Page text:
BH: It depends, sometimes it’s two particular individuals that come together as one. In the Hell show there was a couple, a girl and a guy and they were together. They are singular energies on their own, but together they create another sort of energy. Like in a relationship. Like say, celebrity couples. They are individuals on their own, but together they are that power couple, together thay have a certain energy. Not even in a celebrity sense though, it could be two people that live out in the suburbs, they join forces, and they make an energy from their two singular forces.
TC: Do you feel like the characters in your work represent parts of your personality in some sense?
BH: Without taking something from me, the pieces definitely hold the energy that has come through me and has been expressed in the piece of work. I guess when you make something, it’s like the universe is working through you, out your hands, out your mind and into the clay, or onto the paper. I don’t feel like I have ownership over the works personality, it’s just like a little piece of energy that has come through me and been captured.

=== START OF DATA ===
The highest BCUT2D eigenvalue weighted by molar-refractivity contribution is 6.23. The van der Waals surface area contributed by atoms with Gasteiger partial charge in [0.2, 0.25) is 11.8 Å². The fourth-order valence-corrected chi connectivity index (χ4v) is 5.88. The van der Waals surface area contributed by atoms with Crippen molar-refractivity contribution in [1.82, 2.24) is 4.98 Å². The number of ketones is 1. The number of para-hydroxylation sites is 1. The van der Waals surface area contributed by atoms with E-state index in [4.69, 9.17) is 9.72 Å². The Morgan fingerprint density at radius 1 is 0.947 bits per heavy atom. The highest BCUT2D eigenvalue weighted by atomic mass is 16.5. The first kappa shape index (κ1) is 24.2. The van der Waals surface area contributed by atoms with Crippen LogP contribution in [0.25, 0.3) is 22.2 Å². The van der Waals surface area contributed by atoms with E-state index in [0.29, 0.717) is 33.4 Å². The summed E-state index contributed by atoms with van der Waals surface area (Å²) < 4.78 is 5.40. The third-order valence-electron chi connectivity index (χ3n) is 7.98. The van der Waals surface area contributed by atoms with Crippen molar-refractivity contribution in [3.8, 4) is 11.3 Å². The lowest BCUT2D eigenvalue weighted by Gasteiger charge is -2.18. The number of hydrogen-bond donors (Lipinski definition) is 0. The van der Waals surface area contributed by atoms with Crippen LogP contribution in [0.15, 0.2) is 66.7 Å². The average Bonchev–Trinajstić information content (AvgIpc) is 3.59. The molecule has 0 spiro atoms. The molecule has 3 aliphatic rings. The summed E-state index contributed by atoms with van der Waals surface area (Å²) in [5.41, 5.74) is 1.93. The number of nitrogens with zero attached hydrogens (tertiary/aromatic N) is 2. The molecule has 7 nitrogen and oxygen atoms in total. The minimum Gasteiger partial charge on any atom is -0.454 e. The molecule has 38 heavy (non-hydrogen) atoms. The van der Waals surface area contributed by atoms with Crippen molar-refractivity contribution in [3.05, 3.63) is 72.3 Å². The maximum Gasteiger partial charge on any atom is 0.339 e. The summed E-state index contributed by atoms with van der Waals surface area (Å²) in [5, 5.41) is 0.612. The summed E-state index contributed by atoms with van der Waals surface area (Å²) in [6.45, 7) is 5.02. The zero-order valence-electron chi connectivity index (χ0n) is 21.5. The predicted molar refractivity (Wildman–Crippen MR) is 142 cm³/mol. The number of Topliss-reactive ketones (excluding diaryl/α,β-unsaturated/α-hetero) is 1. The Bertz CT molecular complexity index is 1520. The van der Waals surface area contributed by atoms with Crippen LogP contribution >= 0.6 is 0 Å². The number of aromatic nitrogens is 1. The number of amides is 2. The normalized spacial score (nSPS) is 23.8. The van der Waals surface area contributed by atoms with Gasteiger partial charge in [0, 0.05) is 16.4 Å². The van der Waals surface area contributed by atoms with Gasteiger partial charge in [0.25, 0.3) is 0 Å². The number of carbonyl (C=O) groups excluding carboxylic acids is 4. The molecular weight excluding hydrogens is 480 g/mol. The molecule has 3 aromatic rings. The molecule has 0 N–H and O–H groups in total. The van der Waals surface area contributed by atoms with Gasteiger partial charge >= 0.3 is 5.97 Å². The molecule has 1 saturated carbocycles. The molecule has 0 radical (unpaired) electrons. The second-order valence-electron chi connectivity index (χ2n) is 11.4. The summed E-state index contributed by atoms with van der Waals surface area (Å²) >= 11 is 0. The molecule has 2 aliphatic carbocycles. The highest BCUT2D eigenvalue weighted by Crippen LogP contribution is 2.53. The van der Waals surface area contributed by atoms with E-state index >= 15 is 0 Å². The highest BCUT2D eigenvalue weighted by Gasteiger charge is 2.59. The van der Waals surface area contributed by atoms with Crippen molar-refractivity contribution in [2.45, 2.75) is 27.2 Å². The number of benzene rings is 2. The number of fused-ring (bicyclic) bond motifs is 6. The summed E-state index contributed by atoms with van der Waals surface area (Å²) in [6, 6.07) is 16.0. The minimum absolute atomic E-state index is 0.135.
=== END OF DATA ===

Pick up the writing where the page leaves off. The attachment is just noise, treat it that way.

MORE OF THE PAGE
TC: I know that with your work, as much as you can talk about these relationships, none of it is really thought about or pre-conceived, it all happens very naturally right?
BH: Yeah, the work happens, and the analysis comes later. I don’t really think it out, but it’s times like this, in an interview, that I do. You can really try to think about this stuff, but it’s pointless really. Like I said, at different times you look at different things and you can get a different feeling. Not just like an observation, it’s something beyond that. There’s no point in you really writing any of this down, because at the end of the day, I would prefer people to look at something and get their own feeling from that particular object, as they would if they saw a cross or a painting on the wall. Whatever it is, it’s for that person to figure out what they want to take from it and that could be a lot or not much at all. It depends on what reaches out to them. The power of the cross is phenomenal, it’s a really powerful object. It’s bizarre, people wear one around their neck and feel secure, or have one on the wall and it means their home is blessed. The power and the feeling goes beyond the object. The same thing goes on with art in general, maybe not all art, but you get what I mean.
TC: Do you form special relationships with your paintings and sculptures when you’re creating them?
BH: Yeah definitely. Especially after spending so much time with the work, having them hanging around the studio you really form some great bonds with them. It can be hard to say goodbye to them at times. …The relationship with clay as a material itself is extremely important too and it goes way further than trying to analyse what a piece of work means. The energy involved in working with clay is a pretty awesome experience…
TC: We’ve all seen Ghost right?